Debby Makes a Transition to a Tropical Storm

Former Subtropical Storm Debby made a transition to a tropical storm on Wednesday.  At 11:00 a.m. EDT on Wednesday the center of Tropical Storm Debby was located at latitude 41.2°N and longitude 48.3°W which put it about 1150 miles (1855 km) west-northwest of the Azores.  Debby was moving toward the northeast at 12 m.p.h. (19 km/h).  The maximum sustained wind speed was 45 m.p.h. (75 km/h) and there were wind gusts to 60 m.p.h. (95 km/h).  The minimum surface pressure was 1003 mb.

The structure of former Subtropical Storm Debby changed on Wednesday and it exhibited the characteristics of a tropical storm.  More thunderstorms formed around the center of circulation and those thunderstorms rose higher into the atmosphere.  Additional bands of showers and thunderstorms developed and revolved around the core of the circulation.  Storms near the core began to generate upper level divergence.  The strongest winds occurred closer to the center of circulation.  The National Hurricane Center designated Debby as a tropical storm based on information from satellites.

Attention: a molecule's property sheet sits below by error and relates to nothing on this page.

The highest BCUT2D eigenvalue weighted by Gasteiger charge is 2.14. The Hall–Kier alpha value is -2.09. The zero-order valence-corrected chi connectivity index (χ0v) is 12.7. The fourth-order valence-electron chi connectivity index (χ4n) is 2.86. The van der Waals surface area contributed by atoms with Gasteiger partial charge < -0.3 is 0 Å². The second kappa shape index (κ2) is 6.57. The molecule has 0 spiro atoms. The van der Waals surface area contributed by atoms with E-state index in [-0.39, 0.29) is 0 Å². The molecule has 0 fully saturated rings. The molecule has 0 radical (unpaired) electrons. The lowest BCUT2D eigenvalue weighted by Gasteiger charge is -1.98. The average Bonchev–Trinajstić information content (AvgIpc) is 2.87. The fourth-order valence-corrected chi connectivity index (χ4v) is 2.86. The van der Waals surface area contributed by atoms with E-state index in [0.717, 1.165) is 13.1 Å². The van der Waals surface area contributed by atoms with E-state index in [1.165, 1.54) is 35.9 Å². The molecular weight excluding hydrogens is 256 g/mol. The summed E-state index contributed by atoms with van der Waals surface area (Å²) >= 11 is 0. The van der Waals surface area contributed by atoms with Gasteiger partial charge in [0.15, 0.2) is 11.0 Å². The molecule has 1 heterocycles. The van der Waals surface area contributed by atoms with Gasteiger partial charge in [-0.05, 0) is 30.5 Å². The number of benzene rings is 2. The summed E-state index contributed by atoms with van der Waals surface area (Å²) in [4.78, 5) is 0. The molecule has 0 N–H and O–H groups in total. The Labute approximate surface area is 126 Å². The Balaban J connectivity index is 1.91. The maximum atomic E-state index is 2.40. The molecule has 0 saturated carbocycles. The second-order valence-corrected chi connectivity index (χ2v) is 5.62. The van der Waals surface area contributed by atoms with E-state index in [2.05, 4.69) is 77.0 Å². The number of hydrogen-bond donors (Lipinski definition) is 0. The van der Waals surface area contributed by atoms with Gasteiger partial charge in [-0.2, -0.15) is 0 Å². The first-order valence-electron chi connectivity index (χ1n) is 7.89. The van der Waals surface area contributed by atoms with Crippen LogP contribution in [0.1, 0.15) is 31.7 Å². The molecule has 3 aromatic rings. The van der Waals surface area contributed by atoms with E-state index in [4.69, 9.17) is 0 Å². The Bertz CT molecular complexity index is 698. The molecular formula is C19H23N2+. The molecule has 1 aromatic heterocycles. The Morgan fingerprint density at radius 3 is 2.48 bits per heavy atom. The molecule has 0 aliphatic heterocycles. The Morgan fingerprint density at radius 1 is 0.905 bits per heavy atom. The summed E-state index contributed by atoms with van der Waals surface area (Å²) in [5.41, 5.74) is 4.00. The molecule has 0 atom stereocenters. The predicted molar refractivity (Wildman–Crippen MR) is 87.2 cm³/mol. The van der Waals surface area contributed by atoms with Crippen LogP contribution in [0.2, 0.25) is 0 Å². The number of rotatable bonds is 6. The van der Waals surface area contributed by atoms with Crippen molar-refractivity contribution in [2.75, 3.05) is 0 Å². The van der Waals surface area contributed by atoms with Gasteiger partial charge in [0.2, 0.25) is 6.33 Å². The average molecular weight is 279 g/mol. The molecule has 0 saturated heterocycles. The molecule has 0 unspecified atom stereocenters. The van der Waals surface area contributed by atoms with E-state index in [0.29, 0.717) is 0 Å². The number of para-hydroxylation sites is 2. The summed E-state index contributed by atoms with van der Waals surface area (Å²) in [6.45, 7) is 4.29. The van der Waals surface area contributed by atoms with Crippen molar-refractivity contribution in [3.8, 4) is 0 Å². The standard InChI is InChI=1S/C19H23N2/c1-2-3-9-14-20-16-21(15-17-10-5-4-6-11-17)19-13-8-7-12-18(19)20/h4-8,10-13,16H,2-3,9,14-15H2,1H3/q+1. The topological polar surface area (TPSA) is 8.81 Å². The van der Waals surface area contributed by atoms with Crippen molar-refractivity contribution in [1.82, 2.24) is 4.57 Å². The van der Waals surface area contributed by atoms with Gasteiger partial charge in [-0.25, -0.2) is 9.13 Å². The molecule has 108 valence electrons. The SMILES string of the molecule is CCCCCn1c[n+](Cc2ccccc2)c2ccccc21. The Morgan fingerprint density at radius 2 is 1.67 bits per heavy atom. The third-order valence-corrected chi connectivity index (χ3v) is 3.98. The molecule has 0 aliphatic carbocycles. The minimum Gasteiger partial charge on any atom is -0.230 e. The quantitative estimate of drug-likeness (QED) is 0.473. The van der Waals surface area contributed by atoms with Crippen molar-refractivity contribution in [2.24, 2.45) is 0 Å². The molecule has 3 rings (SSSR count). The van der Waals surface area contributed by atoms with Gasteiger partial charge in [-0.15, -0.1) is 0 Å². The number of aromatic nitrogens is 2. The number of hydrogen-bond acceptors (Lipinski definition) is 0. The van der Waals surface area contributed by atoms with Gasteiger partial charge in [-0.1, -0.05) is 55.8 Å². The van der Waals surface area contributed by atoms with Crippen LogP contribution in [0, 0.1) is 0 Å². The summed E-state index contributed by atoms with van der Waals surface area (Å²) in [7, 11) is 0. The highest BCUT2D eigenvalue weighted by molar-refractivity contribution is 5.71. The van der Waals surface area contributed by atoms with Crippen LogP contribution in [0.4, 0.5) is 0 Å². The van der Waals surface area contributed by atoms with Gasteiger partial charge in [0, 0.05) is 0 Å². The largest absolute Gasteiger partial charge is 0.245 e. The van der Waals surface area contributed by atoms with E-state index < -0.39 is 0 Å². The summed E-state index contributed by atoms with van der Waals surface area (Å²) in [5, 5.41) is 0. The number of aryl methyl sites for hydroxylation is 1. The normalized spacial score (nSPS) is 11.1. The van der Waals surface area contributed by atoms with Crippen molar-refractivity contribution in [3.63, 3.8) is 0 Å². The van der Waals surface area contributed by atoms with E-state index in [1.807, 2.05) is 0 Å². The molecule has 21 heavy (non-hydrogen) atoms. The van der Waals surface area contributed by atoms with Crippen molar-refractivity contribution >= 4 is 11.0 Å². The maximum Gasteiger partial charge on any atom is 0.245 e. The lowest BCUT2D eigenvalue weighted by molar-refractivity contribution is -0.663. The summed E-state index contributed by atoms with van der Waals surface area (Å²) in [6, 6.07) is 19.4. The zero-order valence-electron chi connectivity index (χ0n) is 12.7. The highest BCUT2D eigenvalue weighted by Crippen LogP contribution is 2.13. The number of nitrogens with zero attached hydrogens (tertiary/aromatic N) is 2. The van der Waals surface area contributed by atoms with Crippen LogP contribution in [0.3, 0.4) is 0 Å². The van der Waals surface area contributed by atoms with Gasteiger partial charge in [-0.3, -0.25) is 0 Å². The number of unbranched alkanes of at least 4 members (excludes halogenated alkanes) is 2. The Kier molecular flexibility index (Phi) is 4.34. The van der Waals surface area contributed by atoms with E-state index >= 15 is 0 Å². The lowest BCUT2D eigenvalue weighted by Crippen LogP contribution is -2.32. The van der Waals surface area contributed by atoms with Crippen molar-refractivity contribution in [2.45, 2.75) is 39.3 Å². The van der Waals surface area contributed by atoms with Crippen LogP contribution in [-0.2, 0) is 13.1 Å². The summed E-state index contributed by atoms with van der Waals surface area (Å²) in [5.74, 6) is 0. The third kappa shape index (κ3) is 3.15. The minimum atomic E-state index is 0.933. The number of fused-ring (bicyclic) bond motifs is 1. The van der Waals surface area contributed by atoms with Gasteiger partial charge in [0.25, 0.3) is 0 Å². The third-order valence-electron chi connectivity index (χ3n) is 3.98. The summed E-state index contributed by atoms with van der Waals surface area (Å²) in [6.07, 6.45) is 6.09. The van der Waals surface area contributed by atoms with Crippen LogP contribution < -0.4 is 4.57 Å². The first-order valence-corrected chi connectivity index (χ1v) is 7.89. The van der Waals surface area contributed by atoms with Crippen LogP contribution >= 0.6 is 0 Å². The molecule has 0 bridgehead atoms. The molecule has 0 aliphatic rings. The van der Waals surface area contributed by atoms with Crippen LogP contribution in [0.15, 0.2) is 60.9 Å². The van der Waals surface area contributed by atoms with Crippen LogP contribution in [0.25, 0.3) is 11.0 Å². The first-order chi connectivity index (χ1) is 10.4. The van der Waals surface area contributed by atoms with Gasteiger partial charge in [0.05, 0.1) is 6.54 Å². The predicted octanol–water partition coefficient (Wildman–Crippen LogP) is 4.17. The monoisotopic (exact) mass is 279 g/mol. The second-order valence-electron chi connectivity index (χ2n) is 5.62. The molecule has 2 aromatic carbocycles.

Tropical Storm Debby will move into an environment unfavorable for a tropical storm during the next 24 to 48 hours.   Debby was over water where the Sea Surface Temperature was near 26°C, but it will soon move over much cooler water.  It will start to weaken when it moves over the cooler water.  It could take several days for the circulation around Tropical Storm Debby to spin down.

Tropical Storm Debby will be steered toward the northeast as it moves between an upper level trough to the west and an upper level ridge to the east.  On its anticipated track Tropical Storm Debby will move between the Azores and Greenland.

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